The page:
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Open Access Research article

Generation of a genomic tiling array of the human Major Histocompatibility Complex (MHC) and its application for DNA methylation analysis

Eleni M Tomazou1, Vardhman K Rakyan2, Gregory Lefebvre1, Robert Andrews1, Peter Ellis1, David K Jackson1, Cordelia Langford1, Matthew D Francis1, Liselotte Bäckdahl4, Marcos Miretti1, Penny Coggill1, Diego Ottaviani25, Denise Sheer2, Adele Murrell3 and Stephan Beck4*

Author Affiliations

1 The Wellcome Trust Sanger Institute, Genome Campus, Hinxton, Cambridge, CB10 1SA, UK

2 Institute of Cell and Molecular Science, Barts and The London School of Medicine and Dentistry, 4 Newark Street, London, E1 2AT, UK

3 Cancer Research UK Cambridge Research Institute, Li Ka Shing Centre, Robinson Way, Cambridge, CB2 0RE, UK

4 UCL Cancer Institute, University College London, 72 Huntley Street, London, WC1E 6BT, UK

5 Cancer Research UK London Research Institute, Lincoln's Inn Fields, London, WC2A 3PX, UK

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BMC Medical Genomics 2008, 1:19  doi:10.1186/1755-8794-1-19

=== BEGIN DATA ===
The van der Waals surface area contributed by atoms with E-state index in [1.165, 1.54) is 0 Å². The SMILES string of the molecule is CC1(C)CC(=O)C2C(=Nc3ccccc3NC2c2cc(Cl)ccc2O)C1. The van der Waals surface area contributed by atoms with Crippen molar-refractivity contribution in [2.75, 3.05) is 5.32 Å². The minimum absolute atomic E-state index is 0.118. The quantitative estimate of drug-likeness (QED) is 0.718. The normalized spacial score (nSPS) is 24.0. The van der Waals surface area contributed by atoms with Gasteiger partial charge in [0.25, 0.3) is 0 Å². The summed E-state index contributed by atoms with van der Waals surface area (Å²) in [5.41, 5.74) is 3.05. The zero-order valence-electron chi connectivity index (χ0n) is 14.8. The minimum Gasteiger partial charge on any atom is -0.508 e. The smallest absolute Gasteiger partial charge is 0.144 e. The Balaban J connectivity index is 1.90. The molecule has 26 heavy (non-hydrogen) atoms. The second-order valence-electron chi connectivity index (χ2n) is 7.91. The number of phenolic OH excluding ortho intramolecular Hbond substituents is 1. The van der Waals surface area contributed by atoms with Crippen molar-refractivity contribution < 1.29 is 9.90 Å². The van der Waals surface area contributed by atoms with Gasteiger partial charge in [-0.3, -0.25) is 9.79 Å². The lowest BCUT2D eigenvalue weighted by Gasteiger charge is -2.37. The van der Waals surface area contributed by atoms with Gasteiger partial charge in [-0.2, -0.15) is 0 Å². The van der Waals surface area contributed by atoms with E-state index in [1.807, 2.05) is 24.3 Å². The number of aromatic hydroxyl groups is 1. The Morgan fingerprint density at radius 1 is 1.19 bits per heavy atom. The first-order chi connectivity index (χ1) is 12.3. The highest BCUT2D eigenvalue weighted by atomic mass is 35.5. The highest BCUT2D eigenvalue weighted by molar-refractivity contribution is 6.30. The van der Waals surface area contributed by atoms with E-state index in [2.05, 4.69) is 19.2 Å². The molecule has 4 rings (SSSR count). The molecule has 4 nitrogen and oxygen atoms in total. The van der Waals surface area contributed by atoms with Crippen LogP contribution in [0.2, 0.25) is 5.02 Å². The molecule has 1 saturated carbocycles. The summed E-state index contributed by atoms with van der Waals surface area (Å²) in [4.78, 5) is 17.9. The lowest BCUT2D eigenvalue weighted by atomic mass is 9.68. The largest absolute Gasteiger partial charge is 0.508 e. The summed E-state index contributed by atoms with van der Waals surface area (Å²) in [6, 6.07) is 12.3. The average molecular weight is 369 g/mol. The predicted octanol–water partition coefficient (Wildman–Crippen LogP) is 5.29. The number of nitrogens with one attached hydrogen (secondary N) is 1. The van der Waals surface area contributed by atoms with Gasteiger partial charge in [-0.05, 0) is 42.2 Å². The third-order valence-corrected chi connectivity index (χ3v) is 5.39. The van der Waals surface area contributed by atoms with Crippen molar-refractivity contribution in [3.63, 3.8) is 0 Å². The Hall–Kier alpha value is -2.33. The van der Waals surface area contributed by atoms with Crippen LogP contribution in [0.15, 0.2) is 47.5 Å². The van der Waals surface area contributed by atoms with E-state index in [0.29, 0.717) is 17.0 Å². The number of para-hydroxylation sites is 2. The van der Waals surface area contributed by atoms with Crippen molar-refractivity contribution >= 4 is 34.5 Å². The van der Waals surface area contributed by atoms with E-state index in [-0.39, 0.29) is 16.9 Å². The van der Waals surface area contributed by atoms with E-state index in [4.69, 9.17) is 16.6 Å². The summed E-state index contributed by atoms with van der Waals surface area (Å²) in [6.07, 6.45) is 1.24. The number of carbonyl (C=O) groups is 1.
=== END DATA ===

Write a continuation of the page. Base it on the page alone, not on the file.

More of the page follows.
Published: 30 May 2008

Abstract

Background

The major histocompatibility complex (MHC) is essential for human immunity and is highly associated with common diseases, including cancer. While the genetics of the MHC has been studied intensively for many decades, very little is known about the epigenetics of this most polymorphic and disease-associated region of the genome.

Methods

To facilitate comprehensive epigenetic analyses of this region, we have generated a genomic tiling array of 2 Kb resolution covering the entire 4 Mb MHC region. The array has been designed to be compatible with chromatin immunoprecipitation (ChIP), methylated DNA immunoprecipitation (MeDIP), array comparative genomic hybridization (aCGH) and expression profiling, including of non-coding RNAs. The array comprises 7832 features, consisting of two replicates of both forward and reverse strands of MHC amplicons and appropriate controls.

Results

Using MeDIP, we demonstrate the application of the MHC array for DNA methylation profiling and the identification of tissue-specific differentially methylated regions (tDMRs). Based on the analysis of two tissues and two cell types, we identified 90 tDMRs within the MHC and describe their characterisation.

Conclusion

A tiling array covering the MHC region was developed and validated. Its successful application for DNA methylation profiling indicates that this array represents a useful tool for molecular analyses of the MHC in the context of medical genomics.